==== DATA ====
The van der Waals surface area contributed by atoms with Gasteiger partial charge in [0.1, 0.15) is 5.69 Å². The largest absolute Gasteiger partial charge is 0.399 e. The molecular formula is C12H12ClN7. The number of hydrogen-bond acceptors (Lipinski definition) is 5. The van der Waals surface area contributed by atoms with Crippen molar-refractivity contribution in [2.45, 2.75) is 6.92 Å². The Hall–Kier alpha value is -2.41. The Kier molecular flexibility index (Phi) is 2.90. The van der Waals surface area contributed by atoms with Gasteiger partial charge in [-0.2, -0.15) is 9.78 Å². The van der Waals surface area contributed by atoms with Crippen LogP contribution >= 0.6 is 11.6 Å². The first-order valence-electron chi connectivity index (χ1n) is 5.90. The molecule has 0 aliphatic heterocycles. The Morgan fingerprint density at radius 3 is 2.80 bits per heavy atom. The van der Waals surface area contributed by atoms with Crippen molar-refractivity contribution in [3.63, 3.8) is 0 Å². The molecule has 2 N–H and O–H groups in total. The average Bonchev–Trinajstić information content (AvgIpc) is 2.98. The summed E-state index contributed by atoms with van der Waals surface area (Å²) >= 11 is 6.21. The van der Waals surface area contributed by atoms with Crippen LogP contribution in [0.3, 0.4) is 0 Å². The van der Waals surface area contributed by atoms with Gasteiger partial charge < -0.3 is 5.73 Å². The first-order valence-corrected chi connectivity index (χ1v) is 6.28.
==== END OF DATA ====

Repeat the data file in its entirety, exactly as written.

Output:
The van der Waals surface area contributed by atoms with Gasteiger partial charge in [0.1, 0.15) is 5.69 Å². The largest absolute Gasteiger partial charge is 0.399 e. The molecular formula is C12H12ClN7. The number of hydrogen-bond acceptors (Lipinski definition) is 5. The van der Waals surface area contributed by atoms with Crippen molar-refractivity contribution in [2.45, 2.75) is 6.92 Å². The Hall–Kier alpha value is -2.41. The Kier molecular flexibility index (Phi) is 2.90. The van der Waals surface area contributed by atoms with Gasteiger partial charge in [-0.2, -0.15) is 9.78 Å². The van der Waals surface area contributed by atoms with Crippen LogP contribution >= 0.6 is 11.6 Å². The first-order valence-electron chi connectivity index (χ1n) is 5.90. The molecule has 0 aliphatic heterocycles. The Morgan fingerprint density at radius 3 is 2.80 bits per heavy atom. The van der Waals surface area contributed by atoms with Crippen molar-refractivity contribution in [3.63, 3.8) is 0 Å². The molecule has 2 N–H and O–H groups in total. The average Bonchev–Trinajstić information content (AvgIpc) is 2.98. The summed E-state index contributed by atoms with van der Waals surface area (Å²) >= 11 is 6.21. The van der Waals surface area contributed by atoms with Crippen LogP contribution in [0.3, 0.4) is 0 Å². The van der Waals surface area contributed by atoms with Gasteiger partial charge < -0.3 is 5.73 Å². The first-order valence-corrected chi connectivity index (χ1v) is 6.28.